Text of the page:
Recently, I set out on an undertaking to crisscross the United States, my home country, by Greyhound Bus. The impetus for this project was rooted in a curiosity about American cities, many of which had existed only in my imagination. My intention was to replace those myths with insights, and to come to some form of understanding of what it means to be American today. From the beginning, the intention was to share those impressions in the form of a documentary film. I started cutting short video essays combining footage and photos of each location, with the voice and words of one local resident. Accompanying the video essay is a written piece explaining how the interviewee fits into their city, and how the two of us came to meet.
Queer, African-American essayist James Baldwin wrote that the crime of his white countrymen is inherent in their innocence: not knowing and not wanting to know the truth about their country. Mile after Greyhound mile, my own fantasy of America, the innocence that Baldwin describes, broke down little by little.
And still, pulling into Columbus, Ohio, three days after Thanksgiving, I realized that I barely had a clue of who I was in relation to the country that had borne me. Everywhere I looked, Herzogian tableaus presented themselves: a three-legged deer drinking from the Olentangy River; a mural on an abandoned power plant of a rowboat full of 18th century Americans leading a drowning horse down a flooded street; plaster iron crosses, the remnants of the city’s German heritage, in older tenement buildings now haunted by gangly university students; an atypical fortress of a capital building designed without the usual dome.
And then there was the Wexner Center For The Arts on the Ohio State University campus. A former security guard had walked in the weekend before and had vandalized a few paintings before shooting himself in the head, leaving everyone frayed at the edges, as well as a continued media presence. I wondered whether my feelings of isolation were echoes of what he had felt before walking into that building.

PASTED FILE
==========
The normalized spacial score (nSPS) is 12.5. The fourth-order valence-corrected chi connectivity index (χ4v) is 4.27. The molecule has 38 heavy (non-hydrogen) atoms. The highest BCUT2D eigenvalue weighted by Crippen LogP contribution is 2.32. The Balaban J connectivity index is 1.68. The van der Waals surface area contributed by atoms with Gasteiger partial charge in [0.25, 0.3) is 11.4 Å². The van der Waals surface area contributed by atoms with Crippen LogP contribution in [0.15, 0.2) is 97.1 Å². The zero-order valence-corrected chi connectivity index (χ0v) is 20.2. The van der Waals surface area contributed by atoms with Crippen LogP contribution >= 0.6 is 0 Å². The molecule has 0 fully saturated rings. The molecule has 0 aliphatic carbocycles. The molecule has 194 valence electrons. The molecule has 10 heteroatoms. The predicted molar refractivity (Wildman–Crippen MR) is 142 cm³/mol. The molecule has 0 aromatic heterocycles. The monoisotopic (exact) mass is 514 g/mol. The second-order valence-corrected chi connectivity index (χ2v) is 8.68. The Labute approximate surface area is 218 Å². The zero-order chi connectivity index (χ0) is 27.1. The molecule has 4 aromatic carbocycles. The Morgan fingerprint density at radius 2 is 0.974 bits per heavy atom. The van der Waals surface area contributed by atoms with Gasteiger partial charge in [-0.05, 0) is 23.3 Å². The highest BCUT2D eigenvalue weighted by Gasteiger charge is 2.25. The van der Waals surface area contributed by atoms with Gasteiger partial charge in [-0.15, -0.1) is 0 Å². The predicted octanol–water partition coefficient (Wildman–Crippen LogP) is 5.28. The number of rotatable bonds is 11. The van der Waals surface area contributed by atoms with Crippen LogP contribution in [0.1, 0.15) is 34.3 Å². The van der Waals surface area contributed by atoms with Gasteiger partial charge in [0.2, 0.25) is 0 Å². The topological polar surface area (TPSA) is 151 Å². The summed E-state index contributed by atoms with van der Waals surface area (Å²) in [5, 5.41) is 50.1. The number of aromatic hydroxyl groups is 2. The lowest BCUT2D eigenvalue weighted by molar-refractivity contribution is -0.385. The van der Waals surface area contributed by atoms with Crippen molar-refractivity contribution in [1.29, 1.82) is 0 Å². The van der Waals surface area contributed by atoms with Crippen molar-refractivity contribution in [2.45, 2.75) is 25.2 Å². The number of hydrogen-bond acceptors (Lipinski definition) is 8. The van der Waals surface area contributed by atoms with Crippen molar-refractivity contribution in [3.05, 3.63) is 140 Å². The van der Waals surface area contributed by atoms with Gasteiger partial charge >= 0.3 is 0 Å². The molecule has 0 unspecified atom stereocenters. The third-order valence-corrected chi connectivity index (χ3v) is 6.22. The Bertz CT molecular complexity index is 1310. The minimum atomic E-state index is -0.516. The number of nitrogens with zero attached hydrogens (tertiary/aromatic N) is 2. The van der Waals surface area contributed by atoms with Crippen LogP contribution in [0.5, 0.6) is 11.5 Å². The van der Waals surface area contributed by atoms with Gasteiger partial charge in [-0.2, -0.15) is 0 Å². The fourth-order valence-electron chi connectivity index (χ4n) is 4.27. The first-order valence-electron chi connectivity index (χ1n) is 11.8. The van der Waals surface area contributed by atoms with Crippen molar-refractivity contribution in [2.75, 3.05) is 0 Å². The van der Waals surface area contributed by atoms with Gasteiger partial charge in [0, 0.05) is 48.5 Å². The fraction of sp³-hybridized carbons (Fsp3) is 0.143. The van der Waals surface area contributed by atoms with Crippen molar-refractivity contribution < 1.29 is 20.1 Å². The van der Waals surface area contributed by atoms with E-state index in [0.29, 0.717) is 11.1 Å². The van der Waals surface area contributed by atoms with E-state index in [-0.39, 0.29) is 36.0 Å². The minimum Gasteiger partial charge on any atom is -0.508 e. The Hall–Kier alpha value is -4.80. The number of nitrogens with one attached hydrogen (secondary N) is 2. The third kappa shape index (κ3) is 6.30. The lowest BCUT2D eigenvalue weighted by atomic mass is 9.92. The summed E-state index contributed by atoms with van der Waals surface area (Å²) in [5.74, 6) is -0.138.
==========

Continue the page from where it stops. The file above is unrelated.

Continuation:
Walking down High Street, I glanced in the window of a record store looking for something familiar. I saw stacks and rows of vinyls organized long ago. Johnny Go Records is 30 years of music and life all concentrated in one man standing behind the counter: Johnny Go, aka John Petric. An Ohioan who spent part of his childhood in the South, Western New York, and in Cleveland, Johnny is also a writer, who has been offering cantankerous and heartfelt critiques of music and the city of Columbus for three decades now.
When I walked in, Johnny was suspicious of me. We danced that initial dance — feeling each other out, gaining a sense of each others’ agenda — for about thirty minutes until I was convinced I’d need more time with him. I guess he had come around to me, too, because when I asked if I could come back the next day, he said sure. As long as it was after noon.
The next day, as a way of explaining his disgusted look when I’d walked into the shop, he revealed he’d thought I was a reporter from the New York Times. The way he said it, I knew I should have been offended, but it just made both of us laugh. Perhaps it was his ease in his own skin, a willingness to share his thoughts, and a belief that America was worth it, that changed my mood. He made Columbus seem good again, and for a moment that made America seem good, too.
Photos and film by the author.